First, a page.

John Wesley on the Atonement


The following paper by Joel Tiegreen is presented here to show how Ellen White, who was raised in the Methodist Church, may have obtained her faulty teaching that salvation is comprised of justification and sanctification rather than being established through justification by faith alone.


 Why John Wesley Flopped on the Atonement

 Joel Tiegreen

            The atonement is a vital doctrine of the Christian faith. John Wesley was adamant that this doctrine was of the utmost importance, and he vigorously detested what he thought to be misuses of it. Wesley clearly saw that a Christian’s doctrinal armor hangs completely on the work of Christ. If one’s armor is sagging, drooping, or dented, he will not be an effective soldier in the ranks of Christ’s army. Unfortunately, Wesley’s own theological armor was severely dented on the doctrine of the atonement, and this deficiency stands starkly revealed in Wesley’s sermons and correspondence.

            Wesley believed that “nothing in the Christian system is of greater consequence than the doctrine of atonement” (Letter to the Reverend Mr. Law, Jan. 6, 1756). Wesley understood that Christ died to satisfy the wrath of God, and he held that the purpose of Christ’s death was the restoration of man’s relationship with God. In the acquisition of this restoration, Wesley believed that Christ broke our enslavement to sin and death and reclaimed the possibility of man’s fidelity to God. Thus, Wesley held that the restoration of man to God’s presence should produce growth in divine likeness in the life of the believer (Maddox, Randy L. Responsible Grace: John Wesley's Practical Theology, 1994, p. 97). Wesley comprehended an atonement that was universal in nature and pardoning in purpose. He asserted that Christ died to satisfy the wrath of God so that it would no longer be directed toward mankind.

            Calvinists and Lutherans, on the other hand, hold the view that Christ’s death was a substitution rather than merely a satisfaction for our sins. According to traditional Protestant theology, Christ died under the imputation of our sins so that His righteousness could be imputed (credited) to us. God’s wrath against our sins was infinite, so the substitution on our behalf must also be infinite. Wesley was clever enough to see that substitutionary imputation was incompatible with his understanding of Christ’s work, which emphasized satisfaction over substitution. For Wesley, the early Reformers’ view of the substitutionary atonement leads to the unavoidable conclusion that Christ’s righteousness is imputed to the believer’s past, present, and future sins. When James Hervey asked, “If [Christ] was our substitute as to penal sufferings, why not as to justifying obedience?” Wesley tartly responded, “This is not expressly asserted [in the scriptures].” In addition, he expressly asserted that “the metaphysical doctrine of Im­puted Righteousness leads not to repentance but to licentiousness” (Letter to James Hervey, Oct. 15, 1756).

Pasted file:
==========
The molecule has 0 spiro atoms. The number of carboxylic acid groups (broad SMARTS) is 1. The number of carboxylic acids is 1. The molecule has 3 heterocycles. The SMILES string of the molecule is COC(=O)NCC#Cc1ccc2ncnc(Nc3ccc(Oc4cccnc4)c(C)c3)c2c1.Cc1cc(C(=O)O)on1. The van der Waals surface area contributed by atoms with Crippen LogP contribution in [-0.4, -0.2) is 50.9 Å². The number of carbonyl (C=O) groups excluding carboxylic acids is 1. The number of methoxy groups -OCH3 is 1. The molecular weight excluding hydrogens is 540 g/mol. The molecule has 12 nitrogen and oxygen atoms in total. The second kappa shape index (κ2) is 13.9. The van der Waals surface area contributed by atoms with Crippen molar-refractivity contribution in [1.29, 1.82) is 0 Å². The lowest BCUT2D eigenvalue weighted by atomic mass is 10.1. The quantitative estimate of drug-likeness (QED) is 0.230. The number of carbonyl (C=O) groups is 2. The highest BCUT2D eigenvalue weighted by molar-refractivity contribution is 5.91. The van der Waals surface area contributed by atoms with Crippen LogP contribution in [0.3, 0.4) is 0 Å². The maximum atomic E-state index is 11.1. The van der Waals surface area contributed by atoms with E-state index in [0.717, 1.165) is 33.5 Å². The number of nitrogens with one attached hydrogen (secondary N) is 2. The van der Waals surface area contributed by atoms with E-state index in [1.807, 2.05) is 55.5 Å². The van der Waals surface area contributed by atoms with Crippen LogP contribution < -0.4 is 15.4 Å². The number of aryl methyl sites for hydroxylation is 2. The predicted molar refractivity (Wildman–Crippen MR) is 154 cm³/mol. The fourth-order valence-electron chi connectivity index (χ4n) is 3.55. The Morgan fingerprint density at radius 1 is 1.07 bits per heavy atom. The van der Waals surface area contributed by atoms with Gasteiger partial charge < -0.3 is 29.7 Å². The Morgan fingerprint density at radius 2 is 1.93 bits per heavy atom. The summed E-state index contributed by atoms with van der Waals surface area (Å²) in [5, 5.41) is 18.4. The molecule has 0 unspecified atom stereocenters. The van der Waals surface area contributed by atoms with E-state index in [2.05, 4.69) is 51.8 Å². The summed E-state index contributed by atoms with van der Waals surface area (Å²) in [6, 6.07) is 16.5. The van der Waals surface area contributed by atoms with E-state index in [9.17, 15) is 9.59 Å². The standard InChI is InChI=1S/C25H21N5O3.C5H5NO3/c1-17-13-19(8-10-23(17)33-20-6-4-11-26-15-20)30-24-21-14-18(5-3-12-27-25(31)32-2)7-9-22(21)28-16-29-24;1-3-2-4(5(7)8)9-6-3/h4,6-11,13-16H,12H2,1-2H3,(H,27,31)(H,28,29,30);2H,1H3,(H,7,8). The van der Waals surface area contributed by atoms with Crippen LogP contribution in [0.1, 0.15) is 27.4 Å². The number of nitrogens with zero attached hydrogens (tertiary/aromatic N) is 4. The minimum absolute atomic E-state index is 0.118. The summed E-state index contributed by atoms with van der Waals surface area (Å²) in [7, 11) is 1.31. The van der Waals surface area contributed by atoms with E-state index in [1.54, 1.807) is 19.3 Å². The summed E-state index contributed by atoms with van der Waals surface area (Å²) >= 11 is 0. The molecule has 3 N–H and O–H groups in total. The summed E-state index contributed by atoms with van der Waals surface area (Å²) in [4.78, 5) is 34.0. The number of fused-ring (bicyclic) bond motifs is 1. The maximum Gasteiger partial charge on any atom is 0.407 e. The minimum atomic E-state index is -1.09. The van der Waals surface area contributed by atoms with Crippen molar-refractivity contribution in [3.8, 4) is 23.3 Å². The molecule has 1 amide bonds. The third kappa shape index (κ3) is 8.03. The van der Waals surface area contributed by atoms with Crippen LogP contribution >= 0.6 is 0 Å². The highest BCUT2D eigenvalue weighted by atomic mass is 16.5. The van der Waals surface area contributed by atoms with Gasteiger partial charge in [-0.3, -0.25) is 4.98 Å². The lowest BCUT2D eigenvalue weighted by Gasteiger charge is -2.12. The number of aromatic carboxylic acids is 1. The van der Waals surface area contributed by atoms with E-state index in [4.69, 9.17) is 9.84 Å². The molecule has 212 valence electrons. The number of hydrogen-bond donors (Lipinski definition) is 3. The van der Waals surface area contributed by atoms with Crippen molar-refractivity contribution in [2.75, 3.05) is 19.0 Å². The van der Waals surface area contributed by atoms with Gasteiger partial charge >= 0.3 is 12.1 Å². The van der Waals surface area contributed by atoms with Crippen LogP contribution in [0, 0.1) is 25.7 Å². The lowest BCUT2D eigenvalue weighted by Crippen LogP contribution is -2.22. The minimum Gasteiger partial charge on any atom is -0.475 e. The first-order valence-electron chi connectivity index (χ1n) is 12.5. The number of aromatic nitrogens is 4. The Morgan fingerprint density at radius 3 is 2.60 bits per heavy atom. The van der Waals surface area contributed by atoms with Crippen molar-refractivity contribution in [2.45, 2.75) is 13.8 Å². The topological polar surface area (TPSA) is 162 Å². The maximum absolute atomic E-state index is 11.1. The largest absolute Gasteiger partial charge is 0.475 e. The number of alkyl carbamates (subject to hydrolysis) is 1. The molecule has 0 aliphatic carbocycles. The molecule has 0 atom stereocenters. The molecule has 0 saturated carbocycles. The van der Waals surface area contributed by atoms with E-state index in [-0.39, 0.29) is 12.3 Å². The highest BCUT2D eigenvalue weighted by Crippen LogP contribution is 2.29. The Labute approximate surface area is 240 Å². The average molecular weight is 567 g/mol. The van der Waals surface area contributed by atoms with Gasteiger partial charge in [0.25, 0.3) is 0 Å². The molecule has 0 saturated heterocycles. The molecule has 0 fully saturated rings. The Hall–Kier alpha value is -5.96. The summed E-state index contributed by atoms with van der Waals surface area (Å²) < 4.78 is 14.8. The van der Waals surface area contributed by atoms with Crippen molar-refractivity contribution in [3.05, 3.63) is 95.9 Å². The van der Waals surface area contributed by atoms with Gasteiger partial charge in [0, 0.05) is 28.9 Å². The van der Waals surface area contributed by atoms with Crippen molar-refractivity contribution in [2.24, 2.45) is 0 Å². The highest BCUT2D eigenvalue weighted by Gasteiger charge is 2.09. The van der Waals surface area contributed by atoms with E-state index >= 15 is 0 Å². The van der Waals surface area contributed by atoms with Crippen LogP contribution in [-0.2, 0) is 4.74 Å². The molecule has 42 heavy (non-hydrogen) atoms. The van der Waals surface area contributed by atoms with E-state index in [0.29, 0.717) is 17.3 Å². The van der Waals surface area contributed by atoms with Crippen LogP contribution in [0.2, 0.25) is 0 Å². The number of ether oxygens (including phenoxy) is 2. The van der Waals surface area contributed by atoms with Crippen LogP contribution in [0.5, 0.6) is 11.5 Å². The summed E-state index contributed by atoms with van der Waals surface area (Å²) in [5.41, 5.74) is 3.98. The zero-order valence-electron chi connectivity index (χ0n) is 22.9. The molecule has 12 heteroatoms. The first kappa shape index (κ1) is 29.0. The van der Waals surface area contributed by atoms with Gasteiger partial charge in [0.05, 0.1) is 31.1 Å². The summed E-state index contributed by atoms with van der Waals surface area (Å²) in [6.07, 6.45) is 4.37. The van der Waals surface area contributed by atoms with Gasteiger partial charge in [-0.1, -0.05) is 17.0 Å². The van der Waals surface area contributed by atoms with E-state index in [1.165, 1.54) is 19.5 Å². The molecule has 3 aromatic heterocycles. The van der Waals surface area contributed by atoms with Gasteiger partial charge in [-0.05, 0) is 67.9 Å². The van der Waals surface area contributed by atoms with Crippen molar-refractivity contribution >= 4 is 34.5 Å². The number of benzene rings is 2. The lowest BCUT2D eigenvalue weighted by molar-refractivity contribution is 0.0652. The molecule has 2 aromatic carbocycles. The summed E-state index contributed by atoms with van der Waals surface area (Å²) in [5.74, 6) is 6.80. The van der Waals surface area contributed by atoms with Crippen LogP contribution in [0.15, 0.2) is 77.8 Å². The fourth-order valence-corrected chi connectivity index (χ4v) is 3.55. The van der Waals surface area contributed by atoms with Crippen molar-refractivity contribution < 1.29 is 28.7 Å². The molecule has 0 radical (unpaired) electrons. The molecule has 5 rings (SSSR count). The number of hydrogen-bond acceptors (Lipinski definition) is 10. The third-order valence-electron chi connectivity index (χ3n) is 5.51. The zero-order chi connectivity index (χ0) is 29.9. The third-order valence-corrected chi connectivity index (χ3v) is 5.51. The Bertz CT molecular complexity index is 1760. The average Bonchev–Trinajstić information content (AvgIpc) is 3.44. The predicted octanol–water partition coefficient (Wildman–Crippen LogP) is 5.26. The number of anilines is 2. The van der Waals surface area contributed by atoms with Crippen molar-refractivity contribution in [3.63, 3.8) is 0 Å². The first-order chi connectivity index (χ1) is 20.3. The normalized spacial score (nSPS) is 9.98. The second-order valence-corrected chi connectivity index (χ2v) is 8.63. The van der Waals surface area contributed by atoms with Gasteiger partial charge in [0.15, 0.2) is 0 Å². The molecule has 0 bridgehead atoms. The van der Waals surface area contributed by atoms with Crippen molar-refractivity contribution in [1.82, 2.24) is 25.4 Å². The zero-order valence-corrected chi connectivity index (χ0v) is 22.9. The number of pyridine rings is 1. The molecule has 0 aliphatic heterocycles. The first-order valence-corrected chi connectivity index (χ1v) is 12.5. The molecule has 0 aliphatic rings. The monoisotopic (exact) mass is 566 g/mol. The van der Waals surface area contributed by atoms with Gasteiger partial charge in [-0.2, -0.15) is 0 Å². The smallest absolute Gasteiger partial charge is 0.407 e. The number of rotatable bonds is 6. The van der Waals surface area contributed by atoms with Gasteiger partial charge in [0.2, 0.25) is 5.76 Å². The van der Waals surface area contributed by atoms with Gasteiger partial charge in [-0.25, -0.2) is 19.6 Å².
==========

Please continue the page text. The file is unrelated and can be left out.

Wesley did not want people to believe that the blood of Christ saved them so they could then go live like the devil. This is obviously a genuine and valid concern. Reformation theology teaches that believers are chosen and called by God, and they will become righteous through Christ’s sanctifying work after having been declared righteous because of Christ (imputed justification). For the Calvinist, a believer will grow naturally because they are new creatures. Under the substitution/imputation model of the atonement, licentious living could never occur because the elect are naturally molded into the image of God after their salvation has been assured.  On the other hand, Wesley’s satisfaction model, in an effort to avoid antinomianism, required that the believer produce sanctified works in order to be assured of salvation. 

            Wesley’s denial of imputed righteousness directly subverts the doctrine of justification (salvation) by faith alone. Wesley wrote that justification is “to be pardoned and received into God’s favor; into such a state, that if we continue therein, we shall be finally saved” (qtd. in Thomas Oden, John Wesley’s Scriptural Christianity, p. 201). Although this definition highlights many foundational truths that were accomplished in Christ’s work, it leaves out the imputed righteousness of Christ, which Wesley denied. But why did Wesley adjust the Reformers’ view of the atonement, justification, and imputed righteousness?

            Wesley believed that the Reformers’ view of imputation and justification hindered the believer’s motivation for sanctification. He held that sanctification was “the ability to cooperate with God, and thereby to prosper and grow in grace” (Kenneth J. Collins, The Scripture Way of Salvation, 1997, p. 154). Wesley’s insistence upon the cooperation between God and man in salvation was the reason why he held that substitutionary atonement led to imputation and ultimately to antinomianism. Regarding Matthew 5:20, Hervey commented, “How must our righteousness exceed that of the Scribes and Pharisees? Not only in being sincere, but in possessing a complete righteousness, even that of Christ.” Wesley retorted, “Did our Lord mean this? Nothing less. He specifies in the following parts of His sermon the very instances wherein the righteousness of a Christian exceeds that of the Scribes and Pharisees” (Letter to James Hervey, Oct. 15, 1756). Wesley believed that Christ’s atonement was the beginning of sanctification, making it possible that we might actually become righteous. Maddox writes, “For Wesley, the value of justification was precisely its contribution to the higher goal of sanctification—our recovery of the Likeness of God” (Responsible Grace, p. 172). Wesley’s denial of imputation led him to a confused view of justification and sanctification. As Daniel Crowe appropriately asks, “Which came first in Wesley’s ordo salutis, justification or sanctification?” (Wesley on Justification).


             Wesley held a view of justification that was similar to that of Rome, which teaches that salvation is dependent on God’s grace combined with Christian works. Wesley’s sermon “Justification by Faith” vividly displays his low view of justification: